Microsoft wants to use AI to catch cheaters

Microsoft's latest patent shows an interesting AI-driven way to prevent cheating.

1 minute & 44 seconds read time

Microsoft, like other major games-makers and platform-holders, is eager to use the growing spectrum of AI and machine learning to help power its online services--and even catch cheaters.

Microsoft wants to use AI to catch cheaters |

A recent Microsoft patent outlines a way to use machine learning to bolster Xbox LIVE and its gaming services framework to prevent cheating and keep track of the terabytes of data floating in the company's network. The patent, which was filed in 2017 and only now published, has a number of different modalities, functionalities, and iterations to it, but the gist is creating an intelligent AI-like system that continually learns and performs platform-wide cheat detection.

Ultimately Microsoft is concerned about in-game cheating as well as using specific hacks and methods to unlock achievements and other rewards. Remember that Xbox now has a new program that allows gamers to complete in-game goals to enter for real prizes, as well as its new merged Microsoft Rewards initiative.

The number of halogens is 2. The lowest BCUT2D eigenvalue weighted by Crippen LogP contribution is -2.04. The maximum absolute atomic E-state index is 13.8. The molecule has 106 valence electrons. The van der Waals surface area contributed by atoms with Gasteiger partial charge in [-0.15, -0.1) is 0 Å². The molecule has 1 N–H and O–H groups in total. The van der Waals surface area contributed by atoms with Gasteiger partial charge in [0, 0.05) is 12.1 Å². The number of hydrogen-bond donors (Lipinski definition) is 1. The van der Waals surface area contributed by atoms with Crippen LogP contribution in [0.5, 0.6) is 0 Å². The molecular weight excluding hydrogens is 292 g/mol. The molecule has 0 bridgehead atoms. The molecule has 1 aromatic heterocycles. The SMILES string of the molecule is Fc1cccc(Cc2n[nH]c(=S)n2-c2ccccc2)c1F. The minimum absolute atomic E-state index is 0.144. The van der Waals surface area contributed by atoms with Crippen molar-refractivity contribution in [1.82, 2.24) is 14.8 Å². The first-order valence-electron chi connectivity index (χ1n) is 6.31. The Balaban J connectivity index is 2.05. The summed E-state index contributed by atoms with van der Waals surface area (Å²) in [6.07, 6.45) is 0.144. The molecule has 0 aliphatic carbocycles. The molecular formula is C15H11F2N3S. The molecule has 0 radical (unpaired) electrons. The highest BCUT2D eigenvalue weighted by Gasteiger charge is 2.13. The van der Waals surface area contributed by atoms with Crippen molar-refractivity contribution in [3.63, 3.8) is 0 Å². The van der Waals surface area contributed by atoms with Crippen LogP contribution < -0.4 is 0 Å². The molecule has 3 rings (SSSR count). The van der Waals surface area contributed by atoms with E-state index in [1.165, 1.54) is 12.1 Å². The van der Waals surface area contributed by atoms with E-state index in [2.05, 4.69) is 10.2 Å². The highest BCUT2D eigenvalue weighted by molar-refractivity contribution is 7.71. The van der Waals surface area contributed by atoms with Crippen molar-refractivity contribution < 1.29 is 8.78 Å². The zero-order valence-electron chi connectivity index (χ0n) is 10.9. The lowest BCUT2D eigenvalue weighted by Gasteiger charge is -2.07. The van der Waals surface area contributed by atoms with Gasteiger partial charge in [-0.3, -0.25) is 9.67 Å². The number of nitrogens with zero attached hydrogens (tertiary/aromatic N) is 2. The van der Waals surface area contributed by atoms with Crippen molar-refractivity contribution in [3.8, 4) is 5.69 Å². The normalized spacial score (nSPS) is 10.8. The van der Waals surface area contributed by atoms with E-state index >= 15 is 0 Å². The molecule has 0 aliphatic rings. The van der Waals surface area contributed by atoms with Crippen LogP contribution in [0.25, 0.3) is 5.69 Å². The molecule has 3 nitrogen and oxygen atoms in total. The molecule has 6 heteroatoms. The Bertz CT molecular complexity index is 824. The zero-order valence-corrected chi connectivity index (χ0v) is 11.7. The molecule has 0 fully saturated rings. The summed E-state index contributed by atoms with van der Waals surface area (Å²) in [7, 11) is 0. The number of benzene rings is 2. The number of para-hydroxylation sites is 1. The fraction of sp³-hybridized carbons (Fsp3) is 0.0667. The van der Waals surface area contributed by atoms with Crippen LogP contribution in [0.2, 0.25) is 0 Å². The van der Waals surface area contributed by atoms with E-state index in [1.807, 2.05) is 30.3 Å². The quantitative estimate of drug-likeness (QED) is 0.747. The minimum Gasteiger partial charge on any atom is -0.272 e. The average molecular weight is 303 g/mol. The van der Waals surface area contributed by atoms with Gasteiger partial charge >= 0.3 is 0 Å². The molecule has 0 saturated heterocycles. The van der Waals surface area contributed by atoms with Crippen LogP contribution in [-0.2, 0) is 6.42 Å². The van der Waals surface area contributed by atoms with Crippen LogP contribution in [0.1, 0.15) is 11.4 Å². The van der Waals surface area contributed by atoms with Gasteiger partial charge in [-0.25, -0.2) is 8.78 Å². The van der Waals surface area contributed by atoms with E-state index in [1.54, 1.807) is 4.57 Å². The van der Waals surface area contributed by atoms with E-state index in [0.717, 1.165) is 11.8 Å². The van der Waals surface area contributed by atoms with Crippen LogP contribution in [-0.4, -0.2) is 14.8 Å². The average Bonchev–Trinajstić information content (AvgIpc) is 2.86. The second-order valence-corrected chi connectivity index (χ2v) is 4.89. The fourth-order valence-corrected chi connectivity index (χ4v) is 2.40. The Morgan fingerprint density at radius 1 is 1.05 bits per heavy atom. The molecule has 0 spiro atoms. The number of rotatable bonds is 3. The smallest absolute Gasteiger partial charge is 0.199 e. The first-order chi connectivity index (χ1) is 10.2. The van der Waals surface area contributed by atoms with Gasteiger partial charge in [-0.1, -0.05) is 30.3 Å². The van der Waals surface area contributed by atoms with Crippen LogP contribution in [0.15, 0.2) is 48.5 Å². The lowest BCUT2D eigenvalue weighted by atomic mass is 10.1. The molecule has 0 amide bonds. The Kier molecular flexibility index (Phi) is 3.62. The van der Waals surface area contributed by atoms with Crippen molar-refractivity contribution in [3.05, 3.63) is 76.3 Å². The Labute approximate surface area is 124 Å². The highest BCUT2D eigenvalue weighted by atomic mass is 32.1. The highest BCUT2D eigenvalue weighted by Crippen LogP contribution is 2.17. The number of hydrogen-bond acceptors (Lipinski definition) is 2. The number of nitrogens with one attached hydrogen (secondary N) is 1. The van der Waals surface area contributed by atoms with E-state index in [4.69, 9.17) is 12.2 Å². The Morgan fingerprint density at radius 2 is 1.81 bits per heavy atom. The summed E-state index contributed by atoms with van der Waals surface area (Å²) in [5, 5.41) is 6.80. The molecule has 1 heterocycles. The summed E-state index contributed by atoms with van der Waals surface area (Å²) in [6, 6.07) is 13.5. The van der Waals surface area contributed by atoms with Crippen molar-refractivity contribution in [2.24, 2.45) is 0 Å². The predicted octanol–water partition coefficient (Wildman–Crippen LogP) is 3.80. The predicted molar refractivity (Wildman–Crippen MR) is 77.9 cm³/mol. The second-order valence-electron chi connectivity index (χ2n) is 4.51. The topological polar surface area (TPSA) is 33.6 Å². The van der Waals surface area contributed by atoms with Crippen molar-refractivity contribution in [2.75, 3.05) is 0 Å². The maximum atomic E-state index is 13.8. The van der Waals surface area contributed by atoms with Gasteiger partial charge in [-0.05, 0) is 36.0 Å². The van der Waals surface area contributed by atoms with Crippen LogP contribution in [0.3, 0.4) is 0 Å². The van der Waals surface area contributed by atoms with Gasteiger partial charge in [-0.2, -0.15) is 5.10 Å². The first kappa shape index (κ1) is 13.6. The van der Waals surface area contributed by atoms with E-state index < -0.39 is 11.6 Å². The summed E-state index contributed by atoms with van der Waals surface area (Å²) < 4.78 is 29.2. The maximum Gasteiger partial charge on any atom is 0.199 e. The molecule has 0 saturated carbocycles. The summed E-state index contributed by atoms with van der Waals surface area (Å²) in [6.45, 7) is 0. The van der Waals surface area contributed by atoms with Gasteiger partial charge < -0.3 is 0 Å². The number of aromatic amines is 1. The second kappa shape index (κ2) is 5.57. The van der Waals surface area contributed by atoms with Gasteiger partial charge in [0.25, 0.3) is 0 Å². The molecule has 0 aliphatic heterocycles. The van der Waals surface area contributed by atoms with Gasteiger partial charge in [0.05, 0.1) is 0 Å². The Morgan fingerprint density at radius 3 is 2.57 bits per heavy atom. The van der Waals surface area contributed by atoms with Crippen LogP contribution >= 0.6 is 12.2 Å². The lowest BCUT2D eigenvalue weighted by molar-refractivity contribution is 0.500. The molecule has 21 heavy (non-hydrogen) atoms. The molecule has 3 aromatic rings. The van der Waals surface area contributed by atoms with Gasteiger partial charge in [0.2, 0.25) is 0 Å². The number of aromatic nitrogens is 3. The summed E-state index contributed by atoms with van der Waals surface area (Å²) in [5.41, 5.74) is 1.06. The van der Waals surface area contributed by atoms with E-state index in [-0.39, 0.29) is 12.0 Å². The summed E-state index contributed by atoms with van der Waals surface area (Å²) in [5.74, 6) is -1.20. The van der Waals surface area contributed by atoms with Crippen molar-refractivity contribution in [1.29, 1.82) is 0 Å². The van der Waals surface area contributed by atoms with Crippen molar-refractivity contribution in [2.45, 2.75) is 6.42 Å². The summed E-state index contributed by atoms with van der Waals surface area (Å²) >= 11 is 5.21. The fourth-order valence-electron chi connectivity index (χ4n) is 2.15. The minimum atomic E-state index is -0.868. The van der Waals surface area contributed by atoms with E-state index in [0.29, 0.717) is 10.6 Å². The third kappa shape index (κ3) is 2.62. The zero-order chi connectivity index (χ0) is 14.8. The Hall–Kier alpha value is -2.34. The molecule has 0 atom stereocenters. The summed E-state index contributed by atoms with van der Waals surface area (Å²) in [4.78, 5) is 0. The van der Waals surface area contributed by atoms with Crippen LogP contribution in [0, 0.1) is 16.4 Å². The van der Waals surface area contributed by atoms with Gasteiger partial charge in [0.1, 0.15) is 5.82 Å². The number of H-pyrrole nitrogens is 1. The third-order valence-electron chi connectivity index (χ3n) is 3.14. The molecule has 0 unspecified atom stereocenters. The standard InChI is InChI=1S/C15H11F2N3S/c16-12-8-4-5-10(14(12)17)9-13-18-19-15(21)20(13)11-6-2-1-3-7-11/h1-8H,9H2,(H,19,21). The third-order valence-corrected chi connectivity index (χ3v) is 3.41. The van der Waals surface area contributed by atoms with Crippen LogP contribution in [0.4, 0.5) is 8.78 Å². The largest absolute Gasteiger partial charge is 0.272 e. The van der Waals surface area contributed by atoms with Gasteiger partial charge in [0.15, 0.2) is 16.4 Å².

This patent folds neatly into Microsoft's latest comments about AI and the future of the cloud--the latter of which strengthens the mighty arm of its subscription services. At E3 2018 Xbox division head Phil Spencer said that the company is investing in AI as a whole: "Our experts at Microsoft research are developing the future of gaming AI, so the worlds and characters we enjoy will be even more rich and more immersive."

Read Also: Microsoft already working on new next-gen Xbox family of consoles

Given Xbox LIVE is the life's blood of Xbox console gaming and represents billions of dollars of engagement every year it behooves Microsoft to protect, fortify, and secure the online platform as much as possible.

Also remember that patents don't indicate a final result. There's a chance this AI-driven cheat method will never actually materialize, and if it does, it may not use most of the parameters outlined in the patent.


Derek joined the TweakTown team in 2015 and has since reviewed and played 1000s of hours of new games. Derek is absorbed with the intersection of technology and gaming, and is always looking forward to new advancements. With over six years in games journalism under his belt, Derek aims to further engage the gaming sector while taking a peek under the tech that powers it. He hopes to one day explore the stars in No Man's Sky with the magic of VR.

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